Beginning on January 1, 2020, the International Maritime Organization (IMO) will enforce a new 0.5 percent (50 parts per million) global cap on the amount of sulfur (S) in marine fuel, lowering the S content of marine fuel from the present 3.5 percent limit. The global cap on S is known as IMO 2020, and is part of the IMO’s response to heightening environmental concerns, contributed in part by emissions from ships.
As IMO 2020 nears, speculation and some early cost assessments by price reporting agencies have made their way into various discussions trying to answer the question: how much more will the rule cost me?
Overnight Thursday into Friday, oil markets had what is believed to be the first public instance of somebody putting their money down on what the change in marine fuel specifications will mean.
On the CME platform, during the Singapore day, the first trade was made in the new derivatives contract that is settled against an also-new Singapore IMO 2020-compliant 0.5 percent S marine fuel assessment. That marine fuel assessment was launched at the start of January by S&P Global Platts.
Like all derivatives, the contract on the CME is a cash-settled contract that needs some sort of benchmark to settle against. The new Platts assessment is that benchmark.
According to an article published by S&P Global Platts, the trade was made for December 2019 at a price of $500 per metric tonne (mt). The article also notes that the trade is believed to have been done as part of a spread trade with the widely-traded Singapore Fuel Oil 380 CST contract, which is a key benchmark for the bunker fuel market. Bunker fuel is the term for the sulfur-rich heavy oil that is now the primary fuel for powering ships and which is going to be mostly eliminated from that market when IMO2020 goes into effect next year. Distillate fuels – of which diesel is one portion – are expected to be a major substitute for bunker fuel under the new rule.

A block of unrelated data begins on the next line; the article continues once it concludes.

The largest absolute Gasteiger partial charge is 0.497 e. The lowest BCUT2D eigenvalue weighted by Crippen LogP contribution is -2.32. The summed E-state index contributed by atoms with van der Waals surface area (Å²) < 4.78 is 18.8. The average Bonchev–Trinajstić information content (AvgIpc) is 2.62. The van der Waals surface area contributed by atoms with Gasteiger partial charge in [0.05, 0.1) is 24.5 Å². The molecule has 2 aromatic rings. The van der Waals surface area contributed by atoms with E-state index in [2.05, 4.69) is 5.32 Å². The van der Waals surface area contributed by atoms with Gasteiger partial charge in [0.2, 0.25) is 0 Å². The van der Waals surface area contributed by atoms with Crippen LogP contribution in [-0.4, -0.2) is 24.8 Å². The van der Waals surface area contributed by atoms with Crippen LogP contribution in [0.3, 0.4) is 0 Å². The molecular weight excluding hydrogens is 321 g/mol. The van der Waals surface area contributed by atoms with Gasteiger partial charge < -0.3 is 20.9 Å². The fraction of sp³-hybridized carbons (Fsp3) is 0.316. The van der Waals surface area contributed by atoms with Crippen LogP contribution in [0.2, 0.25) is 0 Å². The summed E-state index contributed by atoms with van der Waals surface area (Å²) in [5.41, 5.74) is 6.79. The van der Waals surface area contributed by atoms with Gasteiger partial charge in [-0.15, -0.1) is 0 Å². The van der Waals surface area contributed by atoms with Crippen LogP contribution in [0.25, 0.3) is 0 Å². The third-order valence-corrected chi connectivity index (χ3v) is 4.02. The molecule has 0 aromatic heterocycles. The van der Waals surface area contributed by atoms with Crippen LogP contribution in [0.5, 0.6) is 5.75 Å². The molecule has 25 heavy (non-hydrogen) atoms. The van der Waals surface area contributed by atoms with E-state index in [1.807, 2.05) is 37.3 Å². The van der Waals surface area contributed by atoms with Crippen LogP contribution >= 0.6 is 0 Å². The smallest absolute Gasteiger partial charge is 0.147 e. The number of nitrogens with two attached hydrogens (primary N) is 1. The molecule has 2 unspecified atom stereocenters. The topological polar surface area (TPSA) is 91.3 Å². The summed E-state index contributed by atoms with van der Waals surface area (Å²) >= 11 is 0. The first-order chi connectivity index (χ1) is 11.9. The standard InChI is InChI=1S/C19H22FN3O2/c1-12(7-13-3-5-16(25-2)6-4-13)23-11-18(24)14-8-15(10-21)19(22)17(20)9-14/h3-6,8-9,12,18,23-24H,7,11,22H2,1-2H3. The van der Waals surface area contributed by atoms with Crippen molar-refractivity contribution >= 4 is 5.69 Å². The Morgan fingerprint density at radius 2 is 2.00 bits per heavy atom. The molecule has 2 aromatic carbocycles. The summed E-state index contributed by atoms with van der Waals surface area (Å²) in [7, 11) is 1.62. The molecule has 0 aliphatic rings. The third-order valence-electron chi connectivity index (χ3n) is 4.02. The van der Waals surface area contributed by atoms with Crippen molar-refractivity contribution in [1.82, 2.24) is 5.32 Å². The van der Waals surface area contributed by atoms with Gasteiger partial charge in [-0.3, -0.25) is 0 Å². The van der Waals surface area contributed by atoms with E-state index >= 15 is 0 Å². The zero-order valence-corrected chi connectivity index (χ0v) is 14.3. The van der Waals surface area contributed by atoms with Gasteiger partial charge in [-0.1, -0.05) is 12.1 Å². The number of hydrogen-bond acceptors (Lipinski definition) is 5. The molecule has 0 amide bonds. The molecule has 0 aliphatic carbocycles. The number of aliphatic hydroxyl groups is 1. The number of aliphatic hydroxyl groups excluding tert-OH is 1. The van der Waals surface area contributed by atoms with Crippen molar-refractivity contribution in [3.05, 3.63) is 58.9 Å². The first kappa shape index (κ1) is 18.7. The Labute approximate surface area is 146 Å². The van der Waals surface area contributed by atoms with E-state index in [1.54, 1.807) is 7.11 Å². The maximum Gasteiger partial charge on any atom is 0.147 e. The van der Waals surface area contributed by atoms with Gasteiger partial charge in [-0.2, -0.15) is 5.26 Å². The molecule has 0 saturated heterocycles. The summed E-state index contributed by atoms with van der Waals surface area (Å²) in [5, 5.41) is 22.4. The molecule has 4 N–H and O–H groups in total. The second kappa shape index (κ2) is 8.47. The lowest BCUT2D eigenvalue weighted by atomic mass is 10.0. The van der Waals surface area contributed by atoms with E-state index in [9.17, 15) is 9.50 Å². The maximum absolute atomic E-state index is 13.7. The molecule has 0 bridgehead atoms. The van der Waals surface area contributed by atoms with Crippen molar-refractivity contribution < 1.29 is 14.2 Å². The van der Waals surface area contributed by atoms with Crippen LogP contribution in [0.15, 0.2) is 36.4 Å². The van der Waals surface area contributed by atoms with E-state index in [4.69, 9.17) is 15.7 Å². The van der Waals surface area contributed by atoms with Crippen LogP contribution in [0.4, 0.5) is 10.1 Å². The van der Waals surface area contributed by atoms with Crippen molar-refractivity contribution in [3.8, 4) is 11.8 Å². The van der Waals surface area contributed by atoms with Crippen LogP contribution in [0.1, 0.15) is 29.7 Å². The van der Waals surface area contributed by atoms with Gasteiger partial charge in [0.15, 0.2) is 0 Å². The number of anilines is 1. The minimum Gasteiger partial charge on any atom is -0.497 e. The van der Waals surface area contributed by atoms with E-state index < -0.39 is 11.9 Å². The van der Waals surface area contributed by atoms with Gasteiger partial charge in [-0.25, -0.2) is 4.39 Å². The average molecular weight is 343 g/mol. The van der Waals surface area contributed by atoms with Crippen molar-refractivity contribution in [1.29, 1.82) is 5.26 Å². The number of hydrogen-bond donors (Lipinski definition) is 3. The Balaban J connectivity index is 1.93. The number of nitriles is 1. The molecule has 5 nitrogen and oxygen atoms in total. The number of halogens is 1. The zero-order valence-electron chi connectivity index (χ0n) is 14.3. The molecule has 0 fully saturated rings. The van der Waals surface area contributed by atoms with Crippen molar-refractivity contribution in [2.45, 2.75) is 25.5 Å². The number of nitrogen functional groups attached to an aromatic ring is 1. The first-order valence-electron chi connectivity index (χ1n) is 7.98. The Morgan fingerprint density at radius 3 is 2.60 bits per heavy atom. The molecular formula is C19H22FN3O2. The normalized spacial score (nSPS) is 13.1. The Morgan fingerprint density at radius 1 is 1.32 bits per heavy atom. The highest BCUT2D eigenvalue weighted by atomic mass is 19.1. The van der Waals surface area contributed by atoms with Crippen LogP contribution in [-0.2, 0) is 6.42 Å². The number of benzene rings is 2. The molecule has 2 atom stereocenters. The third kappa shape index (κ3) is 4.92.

At the time of the $500 0.5%S trade, Platts reported that 380 CST fuel oil was believed to be trading at $325/mt for December 2019. How does that sort of a gap equate to a per gallon price? The conversion factor that Platts lists for IFO 380 is 6.35 barrels per metric tonne. Dividing that into the $175 spread, it works out to $27.55/barrel. Dividing that by the 42 gallons contained in a barrel, it is about 67 cents per gallon.
That doesn’t mean that the price of diesel is going to rise 67 cents per gallon when IMO 2020 takes effect. First of all, the new Platts assessment is for a low-sulfur fuel oil, not a distillate product – of which diesel is one kind – so there is no actual diesel in the comparison. Secondly, there is nothing to compare the 67 cents against, because this spread effectively did not exist until this month.
But the 67 cents is awfully close to the 65-cent estimate that the U.S. Energy Information Administration (EIA), in its most recent Short Term Energy Outlook, put on its expected gap between the price of Brent crude oil and the rack price of ultra low sulfur diesel in the U.S. when IMO2020 takes full effect next year. The comparison between those two estimates is far from perfect: one is a crude to refined product comparison while the other is a comparison of two different grades of fuel oil. One is an estimate put together by the economists at the EIA; the other is in one trade – and the first one at that – for a contract whose volume recorded on the first day of trade was a grand total of 20 lots. Finally, the 65-67 cents is not a projection of how much prices might rise. While you can’t compare the 67 cents to the past, because there is none, the 65 cents is against what the EIA’s report said is a normal spread that averaged 43 cents in 2018 and is expected by EIA to rise to 48 cents in 2019.
Still, for the first time, it isn’t just speculation by analysts or economists on what might happen. While there has been a marker on the price since the launch by Platts and also by its rival Petroleum Argus, the reality is that for today at least, there’s a trade with real money behind it and not just a number published by a price reporting agency.